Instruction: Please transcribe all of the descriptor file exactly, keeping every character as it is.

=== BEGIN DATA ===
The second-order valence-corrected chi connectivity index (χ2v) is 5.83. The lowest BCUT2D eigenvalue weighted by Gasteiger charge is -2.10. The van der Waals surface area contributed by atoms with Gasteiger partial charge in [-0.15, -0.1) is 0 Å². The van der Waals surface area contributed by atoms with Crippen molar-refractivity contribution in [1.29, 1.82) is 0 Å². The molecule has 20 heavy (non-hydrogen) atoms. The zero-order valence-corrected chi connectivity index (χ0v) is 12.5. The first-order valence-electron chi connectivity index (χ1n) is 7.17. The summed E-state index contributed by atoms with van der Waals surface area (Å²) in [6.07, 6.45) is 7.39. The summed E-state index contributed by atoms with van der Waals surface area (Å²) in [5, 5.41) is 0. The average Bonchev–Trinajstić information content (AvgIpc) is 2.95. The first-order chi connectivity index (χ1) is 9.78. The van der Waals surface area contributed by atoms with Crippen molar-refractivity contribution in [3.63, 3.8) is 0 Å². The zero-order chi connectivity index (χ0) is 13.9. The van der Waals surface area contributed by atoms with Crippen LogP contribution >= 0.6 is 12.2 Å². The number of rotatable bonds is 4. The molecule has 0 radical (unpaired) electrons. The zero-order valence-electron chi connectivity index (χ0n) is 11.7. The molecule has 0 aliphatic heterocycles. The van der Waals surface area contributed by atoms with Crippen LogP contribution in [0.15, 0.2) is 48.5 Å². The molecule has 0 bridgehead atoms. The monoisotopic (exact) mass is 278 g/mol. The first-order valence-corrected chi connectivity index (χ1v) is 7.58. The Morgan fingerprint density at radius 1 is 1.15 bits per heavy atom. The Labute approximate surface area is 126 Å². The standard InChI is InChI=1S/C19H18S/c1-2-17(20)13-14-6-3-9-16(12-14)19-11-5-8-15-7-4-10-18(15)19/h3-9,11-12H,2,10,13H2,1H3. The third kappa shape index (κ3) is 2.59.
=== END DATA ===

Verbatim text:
The second-order valence-corrected chi connectivity index (χ2v) is 5.83. The lowest BCUT2D eigenvalue weighted by Gasteiger charge is -2.10. The van der Waals surface area contributed by atoms with Gasteiger partial charge in [-0.15, -0.1) is 0 Å². The van der Waals surface area contributed by atoms with Crippen molar-refractivity contribution in [1.29, 1.82) is 0 Å². The molecule has 20 heavy (non-hydrogen) atoms. The zero-order valence-corrected chi connectivity index (χ0v) is 12.5. The first-order valence-electron chi connectivity index (χ1n) is 7.17. The summed E-state index contributed by atoms with van der Waals surface area (Å²) in [6.07, 6.45) is 7.39. The summed E-state index contributed by atoms with van der Waals surface area (Å²) in [5, 5.41) is 0. The average Bonchev–Trinajstić information content (AvgIpc) is 2.95. The first-order chi connectivity index (χ1) is 9.78. The van der Waals surface area contributed by atoms with Crippen molar-refractivity contribution in [3.63, 3.8) is 0 Å². The zero-order chi connectivity index (χ0) is 13.9. The van der Waals surface area contributed by atoms with Crippen LogP contribution >= 0.6 is 12.2 Å². The number of rotatable bonds is 4. The molecule has 0 radical (unpaired) electrons. The zero-order valence-electron chi connectivity index (χ0n) is 11.7. The molecule has 0 aliphatic heterocycles. The van der Waals surface area contributed by atoms with Crippen LogP contribution in [0.15, 0.2) is 48.5 Å². The molecule has 0 bridgehead atoms. The monoisotopic (exact) mass is 278 g/mol. The first-order valence-corrected chi connectivity index (χ1v) is 7.58. The Morgan fingerprint density at radius 1 is 1.15 bits per heavy atom. The Labute approximate surface area is 126 Å². The standard InChI is InChI=1S/C19H18S/c1-2-17(20)13-14-6-3-9-16(12-14)19-11-5-8-15-7-4-10-18(15)19/h3-9,11-12H,2,10,13H2,1H3. The third kappa shape index (κ3) is 2.59.